This holiday season may well imbue the world-at-large with an unprecedented gift, as – on the heels of World AIDS Day, 2010 – it's being reported that a stem cell transplant patient originally identified as the "Berlin Patient", has been cured of HIV. This finding closely follows the discovery published last week in Time showing that healthy individuals taking antiretrovirals, which are commonly prescribed for treating HIV -- can reduce their risk of contracting the disease by up to 73 percent.
The patient's real name is Timothy Ray Brown, and he received stem cell therapy as part of an ongoing treatment regimen for leukemia. Brown's doctors reported their potentially breakthrough findings to the journal, Blood, stating that blood testing results "strongly suggest that cure of HIV infection has been achieved."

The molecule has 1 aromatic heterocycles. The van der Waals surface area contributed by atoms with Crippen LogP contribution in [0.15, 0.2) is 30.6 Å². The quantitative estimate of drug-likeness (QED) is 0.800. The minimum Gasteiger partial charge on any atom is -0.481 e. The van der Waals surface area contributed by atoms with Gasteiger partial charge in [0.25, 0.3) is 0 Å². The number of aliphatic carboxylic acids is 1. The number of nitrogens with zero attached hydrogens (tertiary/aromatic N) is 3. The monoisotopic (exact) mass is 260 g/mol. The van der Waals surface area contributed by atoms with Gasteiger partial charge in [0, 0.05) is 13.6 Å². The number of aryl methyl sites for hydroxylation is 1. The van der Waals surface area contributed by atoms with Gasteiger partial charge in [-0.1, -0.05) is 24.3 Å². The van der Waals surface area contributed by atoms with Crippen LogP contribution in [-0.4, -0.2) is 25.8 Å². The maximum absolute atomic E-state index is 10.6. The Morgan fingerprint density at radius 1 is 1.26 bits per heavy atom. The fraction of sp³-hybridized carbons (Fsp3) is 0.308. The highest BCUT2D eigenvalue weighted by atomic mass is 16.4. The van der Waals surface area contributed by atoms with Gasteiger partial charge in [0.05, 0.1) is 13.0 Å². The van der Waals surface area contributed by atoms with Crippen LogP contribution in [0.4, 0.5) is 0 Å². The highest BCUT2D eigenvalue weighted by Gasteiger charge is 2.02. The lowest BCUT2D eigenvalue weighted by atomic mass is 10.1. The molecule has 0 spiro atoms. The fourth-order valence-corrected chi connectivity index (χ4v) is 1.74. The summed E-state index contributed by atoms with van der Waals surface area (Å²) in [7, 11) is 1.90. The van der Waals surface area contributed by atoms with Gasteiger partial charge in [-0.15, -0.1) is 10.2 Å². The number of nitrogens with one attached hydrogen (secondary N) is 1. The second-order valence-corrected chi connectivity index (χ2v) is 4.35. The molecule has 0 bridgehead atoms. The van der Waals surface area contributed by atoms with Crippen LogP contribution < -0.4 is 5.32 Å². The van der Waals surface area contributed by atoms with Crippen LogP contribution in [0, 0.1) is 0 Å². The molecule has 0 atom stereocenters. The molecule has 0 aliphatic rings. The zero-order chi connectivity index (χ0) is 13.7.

While it's too soon to suggest that a cure for HIV – the virus that causes AIDS – has been found, this latest development may well provide hope for the millions of people worldwide suffering from the disease.
"Stem Cell Transplant Cures HIV In 'Berlin Patient'" from Huffington Post
"Stem cell transplant has cured HIV infection in 'Berlin patient', say doctors" from aidsmap